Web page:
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Written By: Julie Farrow
Many people between the years 1849 to 1850 made the decision to travel west to where gold had been found. One source estimates the number at 85,000. As a young bride, Catherine Haun and her lawyer husband were among the number who decided to make the trip west.
In Iowa, Catherine and her husband faced old debts that overwhelmed them. The trek west, and finding gold themselves, promised them a better future.
As with most of the other women on the trail west, Catherine filled her narrative with romance as she remembered the details of the road and softened the hardships of the journey.
In early January, 1849, with news of the gold rush and the National hard times upon them, Catherine and her new husband, faced with bills they couldn’t pay, thought about El Dorado in California. They hoped to be able to “pick up enough gold to return to Iowa and resolve those debts.”
Catherine’s health was not good and she’d lost one sister to consumption. Her doctor recommended a different environment and California would certainly provide that for her. As it was, Catherine was cured long before the journey ended.
With “gold fever” catching on, California and the opportunity provided there was the topic of many conversations. It finally turned to “What should we take? Who is going? How best do we fix up’ the outfit?’ Who is going to stay home to take care of the farm and womenfolk?” Would they take wives and children along? Most of the advice handed out was free and lacked any common sense. Much would be learned on the trail.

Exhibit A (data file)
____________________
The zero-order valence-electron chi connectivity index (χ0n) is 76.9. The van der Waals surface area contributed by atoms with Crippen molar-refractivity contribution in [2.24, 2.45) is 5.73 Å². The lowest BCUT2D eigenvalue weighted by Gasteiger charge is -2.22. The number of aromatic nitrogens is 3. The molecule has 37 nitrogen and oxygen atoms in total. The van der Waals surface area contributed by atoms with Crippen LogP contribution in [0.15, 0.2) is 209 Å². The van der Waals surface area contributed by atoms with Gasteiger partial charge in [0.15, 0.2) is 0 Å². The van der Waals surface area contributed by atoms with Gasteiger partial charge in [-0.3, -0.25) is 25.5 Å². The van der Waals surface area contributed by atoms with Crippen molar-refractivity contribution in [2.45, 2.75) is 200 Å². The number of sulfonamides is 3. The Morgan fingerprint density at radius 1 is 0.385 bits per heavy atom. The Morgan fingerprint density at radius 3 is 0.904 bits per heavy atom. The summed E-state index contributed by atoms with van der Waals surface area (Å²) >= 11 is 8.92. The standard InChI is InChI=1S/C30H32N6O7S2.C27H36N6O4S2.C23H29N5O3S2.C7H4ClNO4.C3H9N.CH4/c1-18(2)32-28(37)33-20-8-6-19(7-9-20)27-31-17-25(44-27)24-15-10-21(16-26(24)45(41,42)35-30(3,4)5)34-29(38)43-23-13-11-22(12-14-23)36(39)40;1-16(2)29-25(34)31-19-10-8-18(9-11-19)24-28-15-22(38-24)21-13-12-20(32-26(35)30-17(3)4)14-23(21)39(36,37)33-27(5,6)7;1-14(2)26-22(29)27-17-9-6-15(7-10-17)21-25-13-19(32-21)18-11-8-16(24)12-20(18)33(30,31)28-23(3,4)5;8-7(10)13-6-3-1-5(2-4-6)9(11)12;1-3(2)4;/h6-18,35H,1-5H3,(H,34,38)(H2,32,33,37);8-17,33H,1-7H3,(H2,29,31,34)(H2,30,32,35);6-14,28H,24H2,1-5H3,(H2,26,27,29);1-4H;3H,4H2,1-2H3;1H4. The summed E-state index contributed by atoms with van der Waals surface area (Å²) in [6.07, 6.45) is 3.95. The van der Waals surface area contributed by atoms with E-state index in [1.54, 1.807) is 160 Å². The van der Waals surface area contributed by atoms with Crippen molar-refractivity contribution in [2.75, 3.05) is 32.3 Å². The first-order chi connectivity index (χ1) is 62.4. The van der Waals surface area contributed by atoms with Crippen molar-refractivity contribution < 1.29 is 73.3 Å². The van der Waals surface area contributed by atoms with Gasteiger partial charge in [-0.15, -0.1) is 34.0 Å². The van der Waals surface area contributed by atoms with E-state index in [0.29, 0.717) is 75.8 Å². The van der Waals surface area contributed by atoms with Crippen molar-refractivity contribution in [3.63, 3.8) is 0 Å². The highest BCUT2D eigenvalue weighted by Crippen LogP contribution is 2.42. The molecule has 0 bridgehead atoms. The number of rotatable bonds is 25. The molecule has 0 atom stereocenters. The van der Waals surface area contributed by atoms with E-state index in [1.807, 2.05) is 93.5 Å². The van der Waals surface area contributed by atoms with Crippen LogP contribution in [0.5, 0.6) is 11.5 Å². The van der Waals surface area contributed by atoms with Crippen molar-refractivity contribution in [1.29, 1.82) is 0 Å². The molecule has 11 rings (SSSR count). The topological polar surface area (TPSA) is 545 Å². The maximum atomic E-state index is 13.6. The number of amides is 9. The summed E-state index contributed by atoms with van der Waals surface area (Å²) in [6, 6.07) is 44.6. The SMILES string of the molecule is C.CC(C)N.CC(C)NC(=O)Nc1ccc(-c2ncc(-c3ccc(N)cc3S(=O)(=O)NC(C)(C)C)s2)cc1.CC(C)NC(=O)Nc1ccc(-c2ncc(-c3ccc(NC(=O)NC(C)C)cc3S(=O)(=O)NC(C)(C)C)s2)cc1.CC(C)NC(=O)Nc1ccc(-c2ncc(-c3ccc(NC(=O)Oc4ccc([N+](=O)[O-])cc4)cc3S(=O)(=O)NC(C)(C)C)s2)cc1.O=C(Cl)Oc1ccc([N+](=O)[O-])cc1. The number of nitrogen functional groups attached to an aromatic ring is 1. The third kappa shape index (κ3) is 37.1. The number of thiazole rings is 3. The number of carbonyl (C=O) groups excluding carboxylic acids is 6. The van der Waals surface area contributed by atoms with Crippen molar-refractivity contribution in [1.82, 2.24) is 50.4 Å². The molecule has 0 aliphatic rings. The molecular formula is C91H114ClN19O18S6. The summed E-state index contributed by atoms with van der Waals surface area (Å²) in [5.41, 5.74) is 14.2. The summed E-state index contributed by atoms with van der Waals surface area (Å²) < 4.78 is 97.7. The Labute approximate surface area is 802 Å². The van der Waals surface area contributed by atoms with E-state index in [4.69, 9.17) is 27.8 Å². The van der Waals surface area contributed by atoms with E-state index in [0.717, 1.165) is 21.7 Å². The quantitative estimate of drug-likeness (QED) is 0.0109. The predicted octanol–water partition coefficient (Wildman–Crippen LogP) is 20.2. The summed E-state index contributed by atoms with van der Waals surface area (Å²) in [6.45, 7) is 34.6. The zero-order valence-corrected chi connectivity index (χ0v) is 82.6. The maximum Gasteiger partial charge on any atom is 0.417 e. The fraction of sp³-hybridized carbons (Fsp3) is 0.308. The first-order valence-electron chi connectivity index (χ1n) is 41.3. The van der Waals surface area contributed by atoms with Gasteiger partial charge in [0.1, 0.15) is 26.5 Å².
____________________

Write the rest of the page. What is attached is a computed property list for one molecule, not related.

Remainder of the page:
With buoyant spirits, not knowing what the journey would entail, the adventurous started out.
The Haun party consisted of 6 men and 2 women. Eight strong oxen and four of the best horses on the Haun farm were selected to draw the four wagons. Two of the horses served as saddle horses.
Two wagons were filled with merchandise they hoped to sell at inflated prices when they reached “the land of gold.” The pretense of this was good, but the reality of it was never realized as the band lost both wagons before they crossed the first mountain. “Flour ground at our grist mill and bacon of home-curing filled the large, four oxen wagon, while another was loaded with barrels of alcohol. The third wagon was our household effects and provisions. The former consisted of cooking utensils, two boards nailed together, which was to serve as our dining table, some bedding and a small tent.”